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  • Writer's pictureLove Ballymena

Households in Co Antrim urged to make plastic promise this Christmas

Chris Gourley, Waste and Pollution Strategic Lead at Keep Northern Ireland Beautiful. 

Chris Gourley, Waste and Pollution Strategic Lead at Keep Northern Ireland Beautiful. 

     

With the festive season underway Keep Northern Ireland Beautiful’s civic-pride initiative, Live Here Love Here, is calling on 1000 households in County Alntrim to take its Plastic Promise.


Launched four years ago, the Plastic Promise helps people better understand plastic misuse and has seen individuals, schools, businesses, and community groups in Ballymena and across County Antrim pledge to reduce and remove single-use plastic from their everyday lives.


The charity’s call highlights that many plastics associated with the festive period are used only once before they’re carelessly disposed of - wrapping paper, glitter, decorations, partyware and food items. 



Chris Gourley, Waste and Pollution Strategic Lead at Keep Northern Ireland Beautiful, reminds people of the damage single use plastics can cause. He says:


“Plastic pollution is a problem all year round but our consumption of single-use plastics spikes at Christmas. Designed to be used just once and then thrown away, single-use plastics are in our lives for a very short period but can take hundreds of years to degrade. In that time, they cause significant damage polluting our environment and harming wildlife. 


“During Christmas festivities it can be difficult to avoid all plastics, but we would ask people to be more mindful and adopt the refuse, reduce, reuse, recycle mantra when shopping and gifting.” 



Chris Gourley, Waste and Pollution Strategic Lead at Keep Northern Ireland Beautiful.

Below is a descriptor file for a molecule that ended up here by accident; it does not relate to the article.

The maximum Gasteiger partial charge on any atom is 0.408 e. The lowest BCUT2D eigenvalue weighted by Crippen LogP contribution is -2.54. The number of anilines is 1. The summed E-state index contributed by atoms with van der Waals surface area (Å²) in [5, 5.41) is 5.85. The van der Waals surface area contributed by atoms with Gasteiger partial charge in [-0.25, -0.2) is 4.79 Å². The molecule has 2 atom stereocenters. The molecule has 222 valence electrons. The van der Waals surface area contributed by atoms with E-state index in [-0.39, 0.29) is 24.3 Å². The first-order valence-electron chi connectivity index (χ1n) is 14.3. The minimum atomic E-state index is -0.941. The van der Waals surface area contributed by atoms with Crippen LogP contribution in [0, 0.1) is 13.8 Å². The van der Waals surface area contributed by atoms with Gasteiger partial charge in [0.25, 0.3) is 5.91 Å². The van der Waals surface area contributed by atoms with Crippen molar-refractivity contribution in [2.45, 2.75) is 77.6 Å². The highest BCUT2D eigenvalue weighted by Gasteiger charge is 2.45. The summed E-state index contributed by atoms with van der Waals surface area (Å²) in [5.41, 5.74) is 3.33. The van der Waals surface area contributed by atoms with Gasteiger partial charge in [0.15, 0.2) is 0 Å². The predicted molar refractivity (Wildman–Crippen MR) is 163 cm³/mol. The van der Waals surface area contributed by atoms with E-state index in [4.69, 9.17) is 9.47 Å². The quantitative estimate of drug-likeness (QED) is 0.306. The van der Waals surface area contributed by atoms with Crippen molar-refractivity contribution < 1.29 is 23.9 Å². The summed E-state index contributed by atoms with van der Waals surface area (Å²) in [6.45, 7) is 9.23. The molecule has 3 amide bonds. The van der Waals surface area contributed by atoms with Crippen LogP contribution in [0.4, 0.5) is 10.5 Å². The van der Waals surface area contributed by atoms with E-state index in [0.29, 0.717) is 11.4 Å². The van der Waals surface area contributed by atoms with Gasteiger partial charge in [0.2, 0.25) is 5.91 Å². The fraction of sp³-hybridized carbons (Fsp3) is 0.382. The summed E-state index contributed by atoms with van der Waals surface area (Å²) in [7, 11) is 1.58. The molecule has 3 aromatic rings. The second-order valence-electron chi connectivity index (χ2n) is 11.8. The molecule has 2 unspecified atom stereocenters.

Chris suggests alternatives starting with bringing our own shopping bags when hitting the high street and investing in a reusable cup to avoid drinks packaging when enjoying our festive drinks. He also says that whilst gift wrapping may be tempting, much of it is not recyclable yet purchased in abundance. He explains:


“Glittery and shiny wrapping paper, ribbons and name tags all look great, but they almost always include a plastic film that’s not recyclable. It ends up decomposing at landfill releasing toxic substances into the soil and water which humans and animals then absorb.


"Brown paper or newspaper is a great alternative and can be nicely decorated with fabric strips and string.



If you do receive a gift that’s in a gift box, bag or wrapped in the shiny paper this Christmas, try holding on to it and reusing it next year instead of throwing in the bin. In fact, you can use Christmas cards and wrapping paper for DIY decorations which along with being environmentally friendly, are financially savvy too.” 


Chris also reminds us that it’s not just about what the gifts are wrapped in, but the gifts we give too, and recommends gifting items that will be loved forever or purchasing experiences such as gigs, restaurant vouchers, subscriptions, and the like. Similarly, he also reminds us that when it comes to our food indulgences throughout the festivities, we can be more mindful of the packaging we choose to buy. 



Ian Humphreys, Chief Executive of Keep Northern Ireland Beautiful, highlights that Christmas is a time to be reflective and make positive changes for the future. He said:


“The reality is we are in a climate emergency, and we all need to play our part by adopting a sustainable approach. My hope for 2024 is that households make greater commitments to the circular economy – a concept that prioritises sharing, leasing, reusing, repairing, refurbishing to help produce less waste.


"Northern Ireland ranks 12th in the world for biodiversity loss, and with more than four million items of single-use plastics dumped here each week, it’s crucial that we change, starting with taking the Plastic Promise this Christmas” 


For more advice on reducing your plastic footprint this Christmas, and to commit to Live Here Love Here’s Plastic Promise, visit:



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